Armed with this incredible knowledge and compounding urgency; carbon offset programmes seem to be one of the new 21st century empires of the web, as creative, responsive schemes are being generated and innovated across the globe. Reforestation programmes, community upliftment schemes and rehabilitation projects are subsequently dotting the globe, through a simple, yet insanely powerful, collective ‘click of the mouse.’

Thousands of  individuals, businesses and leading brands have already joined these innovative organizations and NGO’s that implement energy efficiency, reforestation, and renewable energy programs to offset a portion (or all) of the carbon emissions created.

Tree Counting Accountability

Examples of the tree planting initiatives and organisations we recommend:

  • Food and Trees for Africa pioneers a variety of programs for Corporate Social Investment, as well as Enterprise and Supplier Development through community greening initiatives such as enterprise orchards, community nurseries, starter farms, food forests and more. F&T also hosts the African Climate Reality Project (ACRP) — a branch of the US-based The Climate Reality Project; which was established to support African Climate Reality Leaders in their efforts to combat climate change in Africa.
  • More than 1000 leading brands are offsetting their emissions and restoring nature by supporting forest projects through the Pachama This platform allows businesses to purchase carbon credits in exchange for a branded impact page which shares data such as the amount of hectare of protected forest a given business has achieved through the carbon credits that they have purchased.
  • Graine de Vie is a European-based NGO dedicated to protection, afforestation and reforestation. Carbon offsetting is ensured by planting trees in their large-scale projects based in developing countries such as Madagascar, Togo, Benin, Cameroon and Ghana.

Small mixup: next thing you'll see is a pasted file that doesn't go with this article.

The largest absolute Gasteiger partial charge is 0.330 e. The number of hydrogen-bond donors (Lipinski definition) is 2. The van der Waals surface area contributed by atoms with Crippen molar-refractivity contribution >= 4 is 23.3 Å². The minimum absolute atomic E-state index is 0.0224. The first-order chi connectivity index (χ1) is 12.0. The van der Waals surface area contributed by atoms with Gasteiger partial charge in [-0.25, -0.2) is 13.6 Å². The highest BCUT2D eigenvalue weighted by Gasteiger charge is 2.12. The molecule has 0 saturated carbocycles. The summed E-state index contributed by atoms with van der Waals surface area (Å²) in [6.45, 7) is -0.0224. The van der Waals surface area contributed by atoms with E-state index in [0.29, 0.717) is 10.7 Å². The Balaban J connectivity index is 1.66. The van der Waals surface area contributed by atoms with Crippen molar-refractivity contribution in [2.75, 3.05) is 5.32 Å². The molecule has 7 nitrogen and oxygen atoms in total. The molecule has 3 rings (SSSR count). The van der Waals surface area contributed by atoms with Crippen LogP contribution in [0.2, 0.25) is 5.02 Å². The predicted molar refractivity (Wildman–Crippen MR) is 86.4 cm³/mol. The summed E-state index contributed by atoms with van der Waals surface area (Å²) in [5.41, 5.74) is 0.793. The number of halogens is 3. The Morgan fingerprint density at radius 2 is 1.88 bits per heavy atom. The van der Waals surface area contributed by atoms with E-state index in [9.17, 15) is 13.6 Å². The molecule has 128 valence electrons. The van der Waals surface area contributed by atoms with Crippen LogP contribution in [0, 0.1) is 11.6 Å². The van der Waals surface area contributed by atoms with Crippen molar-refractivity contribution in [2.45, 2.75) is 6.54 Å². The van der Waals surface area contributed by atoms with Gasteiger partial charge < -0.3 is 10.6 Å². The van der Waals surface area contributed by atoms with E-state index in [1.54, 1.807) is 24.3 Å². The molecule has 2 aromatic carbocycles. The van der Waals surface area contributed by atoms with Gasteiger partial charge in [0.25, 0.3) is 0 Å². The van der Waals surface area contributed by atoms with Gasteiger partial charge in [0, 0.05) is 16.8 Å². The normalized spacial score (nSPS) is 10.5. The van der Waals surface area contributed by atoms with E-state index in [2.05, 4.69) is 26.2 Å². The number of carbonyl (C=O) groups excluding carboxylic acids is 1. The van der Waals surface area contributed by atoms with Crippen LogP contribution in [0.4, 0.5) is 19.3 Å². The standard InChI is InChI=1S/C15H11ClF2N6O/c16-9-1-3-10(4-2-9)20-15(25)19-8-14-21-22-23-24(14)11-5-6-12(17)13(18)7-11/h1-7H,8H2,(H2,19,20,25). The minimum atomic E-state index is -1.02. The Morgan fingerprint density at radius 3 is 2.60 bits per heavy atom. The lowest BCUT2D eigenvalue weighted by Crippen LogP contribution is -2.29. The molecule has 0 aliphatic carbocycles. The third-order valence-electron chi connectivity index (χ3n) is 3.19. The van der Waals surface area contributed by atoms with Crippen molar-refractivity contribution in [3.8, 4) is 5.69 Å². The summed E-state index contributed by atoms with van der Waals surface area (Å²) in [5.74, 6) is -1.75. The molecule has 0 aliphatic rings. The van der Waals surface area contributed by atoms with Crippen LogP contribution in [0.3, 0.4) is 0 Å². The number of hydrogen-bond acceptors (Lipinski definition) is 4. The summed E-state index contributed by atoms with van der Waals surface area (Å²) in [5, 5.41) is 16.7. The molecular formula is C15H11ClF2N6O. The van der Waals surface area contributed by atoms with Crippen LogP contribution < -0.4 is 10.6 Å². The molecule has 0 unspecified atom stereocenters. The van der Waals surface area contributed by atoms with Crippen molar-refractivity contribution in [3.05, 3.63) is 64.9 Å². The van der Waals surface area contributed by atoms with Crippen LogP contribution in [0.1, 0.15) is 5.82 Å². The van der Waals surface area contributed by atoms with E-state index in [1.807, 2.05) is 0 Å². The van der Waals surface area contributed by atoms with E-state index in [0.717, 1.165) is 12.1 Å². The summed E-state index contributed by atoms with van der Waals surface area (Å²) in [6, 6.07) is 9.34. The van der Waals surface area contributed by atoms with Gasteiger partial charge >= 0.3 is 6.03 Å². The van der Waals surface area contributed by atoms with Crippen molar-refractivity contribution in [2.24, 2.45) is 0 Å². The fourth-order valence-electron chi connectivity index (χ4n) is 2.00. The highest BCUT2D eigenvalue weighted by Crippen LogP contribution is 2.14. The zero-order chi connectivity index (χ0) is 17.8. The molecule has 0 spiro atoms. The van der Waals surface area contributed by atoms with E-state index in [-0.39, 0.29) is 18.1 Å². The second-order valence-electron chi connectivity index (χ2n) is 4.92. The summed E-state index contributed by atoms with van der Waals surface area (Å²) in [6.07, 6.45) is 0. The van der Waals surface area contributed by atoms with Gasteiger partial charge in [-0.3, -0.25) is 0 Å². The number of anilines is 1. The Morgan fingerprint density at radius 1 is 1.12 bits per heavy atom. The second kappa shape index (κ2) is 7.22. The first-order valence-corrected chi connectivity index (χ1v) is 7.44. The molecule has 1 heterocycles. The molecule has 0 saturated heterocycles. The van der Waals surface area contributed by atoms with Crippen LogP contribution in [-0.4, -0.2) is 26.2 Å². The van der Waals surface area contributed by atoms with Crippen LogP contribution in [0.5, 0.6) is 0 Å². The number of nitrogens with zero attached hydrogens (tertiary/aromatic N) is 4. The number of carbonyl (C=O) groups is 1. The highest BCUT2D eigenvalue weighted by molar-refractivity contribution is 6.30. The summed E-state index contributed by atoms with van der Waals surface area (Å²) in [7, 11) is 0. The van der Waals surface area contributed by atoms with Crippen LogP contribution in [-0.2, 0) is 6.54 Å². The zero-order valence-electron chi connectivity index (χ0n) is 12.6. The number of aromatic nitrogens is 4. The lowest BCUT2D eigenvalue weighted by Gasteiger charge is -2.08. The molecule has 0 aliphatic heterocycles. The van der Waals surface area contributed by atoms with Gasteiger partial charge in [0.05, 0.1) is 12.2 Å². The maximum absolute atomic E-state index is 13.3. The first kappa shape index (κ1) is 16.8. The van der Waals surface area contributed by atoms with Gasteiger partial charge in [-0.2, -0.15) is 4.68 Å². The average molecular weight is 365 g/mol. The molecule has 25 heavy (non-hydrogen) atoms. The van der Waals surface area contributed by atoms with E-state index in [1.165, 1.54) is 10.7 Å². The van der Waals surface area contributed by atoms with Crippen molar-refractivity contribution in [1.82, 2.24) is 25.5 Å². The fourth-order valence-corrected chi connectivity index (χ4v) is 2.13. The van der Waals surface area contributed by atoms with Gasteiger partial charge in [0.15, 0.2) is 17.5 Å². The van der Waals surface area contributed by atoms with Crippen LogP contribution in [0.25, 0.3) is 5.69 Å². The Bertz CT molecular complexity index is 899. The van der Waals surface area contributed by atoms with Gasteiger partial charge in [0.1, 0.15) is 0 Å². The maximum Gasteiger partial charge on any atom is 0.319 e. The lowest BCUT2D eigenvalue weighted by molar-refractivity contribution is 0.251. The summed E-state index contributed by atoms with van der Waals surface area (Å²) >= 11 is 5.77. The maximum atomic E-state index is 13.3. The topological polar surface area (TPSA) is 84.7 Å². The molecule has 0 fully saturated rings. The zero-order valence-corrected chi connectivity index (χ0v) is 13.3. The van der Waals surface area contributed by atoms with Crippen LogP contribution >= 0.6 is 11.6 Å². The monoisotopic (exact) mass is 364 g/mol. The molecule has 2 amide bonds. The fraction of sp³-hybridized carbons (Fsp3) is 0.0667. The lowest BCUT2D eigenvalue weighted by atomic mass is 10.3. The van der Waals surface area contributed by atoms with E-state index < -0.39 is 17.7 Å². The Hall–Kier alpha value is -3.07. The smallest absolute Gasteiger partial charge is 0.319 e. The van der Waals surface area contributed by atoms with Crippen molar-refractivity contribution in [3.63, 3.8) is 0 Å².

• In partnership with Eden Reforestation Projects, Ecologi offers personal plans, family plans, as well as business plans where monthly donations contribute towards a certain amount of trees being planted by upskilled communities per month.
  • Ireland-based Self Help Africa works to help protect smallholder farmers in rural Africa in the fight against the worst effects of climate change. For every native tree that sponsors aid to plant in Ireland, ten more are planted in strategic locations throughout Africa.
  • On a Mission is a non-profit organisation enabling businesses and individuals to invest in carefully selected sustainable reforestation projects in order to offset their carbon emissions.
  • EcoMatcher is an innovative platform that plants trees and complete forests with vetted foundations and NGOs from around the world specialized in planting trees. Companies are given innovative options, such as using trees for corporate gifting, rewards, loyalty, and employee engagement programs.
  • Funded by numerous companies and organisations through grants, donations, and as pledge partners, Cape Town based Greenpop aims to plant 500,000 trees to restore degraded forest areas, increase biodiversity, and expand ecosystem services across Sub-Saharan Africa by 2025.

Monitoring for accountability